Local Politics

Legislature works out details to session's end

The General Assembly worked into early Saturday to finalize economic incentives and criminal DNA testing bills as House and Senate leaders tried to shut down the session for the year.

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RALEIGH, N.C. — The General Assembly worked into early Saturday to finalize economic incentives and criminal DNA testing bills as House and Senate leaders tried to shut down the session for the year.

The two chambers continued marathon floor sessions that began Friday morning and went well after midnight. They recessed for several hours in between while a handful of lawmakers sought compromises on competing bills while holed up in conference rooms or around tables in back hallways of the Legislative Building.

They returned to the House and Senate floors Friday night to vote on several of the bills, but others remained on the sidelines as the clock struck midnight.

The two sides appeared close to working out the final details on an ethics, campaign finance and government reform package, according to campaign reform and press advocates. The two sides had to find accord on how best to address concerns that campaign donations affect how elected officials appoint board and commission members or make contract decisions.

The package expected to be approved by lawmakers and sent to Gov. Beverly Perdue also will make it a felony to give $10,000 or more in illegal campaign contributions in a single election; expand information state agencies must make public about employees; and expand ethics law coverage and a lobbyist waiting period to cover more state employees.

"We have strong laws today but not strong enough," Senate leader Marc Basnight, D-Dare, told reporters Friday. "These just give clarity and create a transparency that should have occurred."

Democrats in both chambers reached compromises on a pair of economic incentives bills that among other items expands the size of tax breaks to the film industry, creates preferential tax treatment for green-friendly tenants in industrial parks and attempts to recruit a handful of unnamed companies by commerce officials who could bring 1,200 jobs to the state. The two chambers finalized the bills with separate votes early Saturday.

Basnight said the governor told him Friday the film breaks she sought to make North Carolina more competitive with other states weren't generous enough, but a Perdue spokeswoman said later the bill given near final approval Friday was a good start. Lawmakers agreed later Friday to sweeten the film package with a separate bill designed to improve the credits.

The two chambers reached a compromise on competing House and Senate legislation requiring police to take DNA samples from people when they are arrested on serious charges ranging from murder and rape to violent assaults and cyberstalking. State law now allows law enforcement to collect DNA only after someone has been convicted.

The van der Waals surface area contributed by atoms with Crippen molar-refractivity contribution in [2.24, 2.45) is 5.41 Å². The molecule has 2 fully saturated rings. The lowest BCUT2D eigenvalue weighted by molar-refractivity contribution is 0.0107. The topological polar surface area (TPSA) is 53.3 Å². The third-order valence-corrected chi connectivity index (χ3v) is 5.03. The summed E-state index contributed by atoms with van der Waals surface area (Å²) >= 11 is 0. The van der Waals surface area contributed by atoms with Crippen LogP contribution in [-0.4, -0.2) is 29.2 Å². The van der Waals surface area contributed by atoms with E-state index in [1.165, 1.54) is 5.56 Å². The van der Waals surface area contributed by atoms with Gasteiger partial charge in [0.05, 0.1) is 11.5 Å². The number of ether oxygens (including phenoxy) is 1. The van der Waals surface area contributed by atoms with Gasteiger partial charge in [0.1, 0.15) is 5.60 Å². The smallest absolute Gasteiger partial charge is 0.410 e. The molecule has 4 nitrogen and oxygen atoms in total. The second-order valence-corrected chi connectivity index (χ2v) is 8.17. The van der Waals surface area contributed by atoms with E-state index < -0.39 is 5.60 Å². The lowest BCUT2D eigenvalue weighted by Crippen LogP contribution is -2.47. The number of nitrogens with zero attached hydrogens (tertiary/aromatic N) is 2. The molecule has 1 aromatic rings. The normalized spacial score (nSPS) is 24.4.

The Senate approved by a wide margin early Saturday the final DNA bill, which ultimately sets up a method that would require a person's sample be removed automatically from the state's DNA database when the suspect is acquitted or charges are dismissed. The House had yet to take up the bill.

On a party-line vote, the Democratic-led Senate gave its final approval Friday setting new rules corporations must follow to report political activities in light of a U.S. Supreme Court decision, and the House began taking up the bill Saturday. Senate Republicans tried unsuccessfully to remove nonprofit organizations from those rules.

But the House and Senate agreed late Friday afternoon in separate votes to create a new state regional commission formed in response to the controversy over dams owned by Alcoa Inc. along the Yadkin River.

Friday's delays were in sharp contrast to the rest of the eight-week session. For the first time since 2003, the Legislature passed and the governor signed a budget bill approved before the new fiscal year began in July. And the number of calendar days since the session began May 12 would be the fewest since 1996.

Lawmakers approved a nearly $19 billion budget June 30 that attempted to save public school teachers' jobs this fall and temper reductions in the University of North Carolina system. Republicans who voted in the minority against the budget argued it didn't prepare the state enough for a $3 billion shortfall next year and contained too few tax breaks for small business.

Lawmakers also gave final approval to reforms of the Alcoholic Beverage Control system and banned computer-based sweepstakes games showing up in parlors and Internet cafes statewide. Perdue will have until Aug. 9 to consider these and dozens of other bills awaiting her signature.

Barring a veto-override session or special session, the adjournment essentially will end the 42-year legislative career of Sen. R.C. Soles, D-Columbus, who is considered the state's longest continuously serving lawmaker. Soles decided not to run for re-election this year.